Wednesday, August 31, 2005

A sad day for the caffeinated

Lynne alerted me to the fact that my favorite coffee roasting/delivery service is closed, possibly for good. Here is the notice printed on Amazing Beans home page:

Dear Friends,

For some time now, Amazing Beans has been a novel enterprise working hard to provide great beans and service. We've had phenomenal growth, too! Unfortunately, there have been growing demands on my time in other aspects of my life... So, instead of sacrificing the level of quality and service, we've decided to temporarily suspend our business operations. The roaster (the machine), our warehouse and all of our other equipments will still be around, albeit in hibernation. We hope to be able to bring the business back into operation in the near future. When we do, we sincerely hope that your enthusiasm for our products and services will continue.

If you have a pre-paid subscription with Amazing Beans, we will be providing you a pro-rated refund to your credit card in the next few days. If you have any questions, please give us a call at (734) 794-7106 or send us an e-mail at


I have become hooked on their Espresso Roast and completely dependent on the free home delivery (if you live in Ann Arbor) the day after the beans have been ordered and roasted.

It is going to depress the hell out of me to have to go dig in a bin of dubiously aged beans now. Or to pay through the nose for Grumpy Monkey (which is also only sold at a place that is completely inconvenient for me to get to).

I probably have enough Amazing Beans left for a few more morning lattes and you can be bet that while I drink them, I'll be praying to the coffee gods that Johann can start up his business again.

Monday, August 29, 2005

slowly slowly

I am very slowly getting better from this wretched cold. Today is Ian's first day of kindergarten and I think I can walk around the corner to his school without getting too dizzy.


The thing about being sick is that I get so damn bored. Lying around reading and knitting for a week sounds nice at first, but I much prefer to be sick in the wintertime, not when the weather is beautiful outside and I want to be able to play with my kids.

So in desperation, last night Brian and I invited some friends over to bring some social stimuli to me. I made dinner in lots of little steps--I'd get up, chop something while sitting at the table, then go lie down again. I didn't have the energy yet to cook in big swoops but the step by step method worked pretty well. My taste buds are not quite back to normal yet--I wasn't able to detect subtle flavors, but could tell sweet from savory.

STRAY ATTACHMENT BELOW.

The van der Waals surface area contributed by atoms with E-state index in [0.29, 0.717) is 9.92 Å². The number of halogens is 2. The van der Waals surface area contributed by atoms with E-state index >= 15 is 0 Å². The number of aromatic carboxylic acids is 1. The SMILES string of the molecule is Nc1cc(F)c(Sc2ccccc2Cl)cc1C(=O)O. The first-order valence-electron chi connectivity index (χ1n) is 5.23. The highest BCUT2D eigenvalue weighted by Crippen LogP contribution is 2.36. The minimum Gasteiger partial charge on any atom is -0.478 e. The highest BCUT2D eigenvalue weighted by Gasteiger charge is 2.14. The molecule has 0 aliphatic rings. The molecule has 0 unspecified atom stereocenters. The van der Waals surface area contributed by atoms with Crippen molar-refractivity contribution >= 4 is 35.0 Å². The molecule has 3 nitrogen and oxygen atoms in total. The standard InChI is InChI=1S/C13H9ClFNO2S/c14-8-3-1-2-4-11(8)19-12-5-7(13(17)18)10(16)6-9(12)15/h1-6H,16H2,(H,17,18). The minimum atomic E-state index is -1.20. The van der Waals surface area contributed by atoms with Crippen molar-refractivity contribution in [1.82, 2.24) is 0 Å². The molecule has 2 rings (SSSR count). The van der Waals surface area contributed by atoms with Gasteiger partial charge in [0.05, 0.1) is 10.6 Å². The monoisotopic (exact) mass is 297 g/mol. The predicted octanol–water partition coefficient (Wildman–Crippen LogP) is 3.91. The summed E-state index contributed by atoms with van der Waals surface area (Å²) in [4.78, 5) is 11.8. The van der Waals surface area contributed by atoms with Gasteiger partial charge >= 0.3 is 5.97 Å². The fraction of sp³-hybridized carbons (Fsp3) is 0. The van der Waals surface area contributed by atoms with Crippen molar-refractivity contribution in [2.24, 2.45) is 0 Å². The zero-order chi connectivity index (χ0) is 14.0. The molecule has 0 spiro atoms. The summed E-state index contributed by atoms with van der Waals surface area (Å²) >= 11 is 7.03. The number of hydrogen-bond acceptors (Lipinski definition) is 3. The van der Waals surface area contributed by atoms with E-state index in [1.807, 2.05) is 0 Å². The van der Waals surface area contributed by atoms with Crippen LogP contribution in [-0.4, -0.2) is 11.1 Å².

I made a traditional Cordoban gazpacho to start. That is a gazpacho that isn't like watered down salsa--I'm not a big fan of that kind of gazpacho (I was disappointed to see Mark Bittman do a column in the NY Times where he took a basic fresh salsa recipe--tomatoes, jalapenos, cilantro, onion, garlic--and then added some olive oil and cucumber and called it gazpacho).

The gazpacho I made simply consisted of whole tomatoes (from my garden), a hunk of bread, almonds, garlic, salt, olive oil and sherry vinegar. A LOT of olive oil--a whole cup--gets poured in slowly to emulsify the tomato mixture. As a result, it tastes almost creamy. I did veer away from the traditional garnish of chopped hard-boiled egg and julienne strips of serrano ham; I went with a mini dice of cucumber to give it a nice cool, crunchy garnish.
Then I made some more of that fabulous grilled corn. Here is a photo of Ami (who provided the recipe in the first place) helping with the cheese anointing:I think Ami looks like a Vermeer here with her concentration on the task at hand and the strong light source. "Woman with Yummy Corn"--an elegant title don't you think?

I also made hamburgers with Chipotle seasonings, cheddar and guacamole. They were ok, but the corn was so good that I felt like the burgers paled in comparison. And I also made the burgers a little too chubby--it was difficult to get one's mouth (even a big mouth not adverse to stretching to cram in good food) around the whole enterprise.

For desert I did the roasted peaches with brown sugar and basil and John brought some fabulous Vanilla ice cream he made that day.
This is what the peaches looked like when they came out of the oven.
And here they are with their decadent cap of ice cream.

My taste buds weren't up to detecting the basil flavor, but Ami and John, whose flavor sensibilities I trust wholeheartedly, said it was a nice addition. John suggested a final broiling next time to crisp up the brown sugar which sounds like a great idea.

So that was my reward for no tasting and no company all week. I'm a little tuckered out now, but at least I'm not feeling like an insane cooped up woman who will assault the first adult that stumbles across her path with the demand "Talk to me! For god's sake, talk to me!"

While sick I finished reading Elizabeth Kostova's The Historian. It was a fun read while sick, but not a book I'd go out of my way to recommend. I'm not the ideal audience though, since Vampire lore isn't really that appealing to me. I was much more interested in what I thought of as historically based travel writing--I liked reading about the settings (Hungary, Bulgaria, Turkey) and the stuff that took place there more than the characters and their motivations. I also thought the book needed a better editor to tighten up the story and catch some things that were annoying blips (parents in the 1960s would not hike up to a monastery for a day trip with their 9 month old baby and then on a whim decide to spend the night--Hello-diapers??)

Now I am about 3/4 of the way through Madeline is Sleeping. It's ok--dreamy and impressionistic, but I'm not finding any of it sticking with me. I shut the book and forget about it right away. Thankfully, Ami gave me some suggestions for some more compelling reading: The Little Friend, Atonement and Being Dead.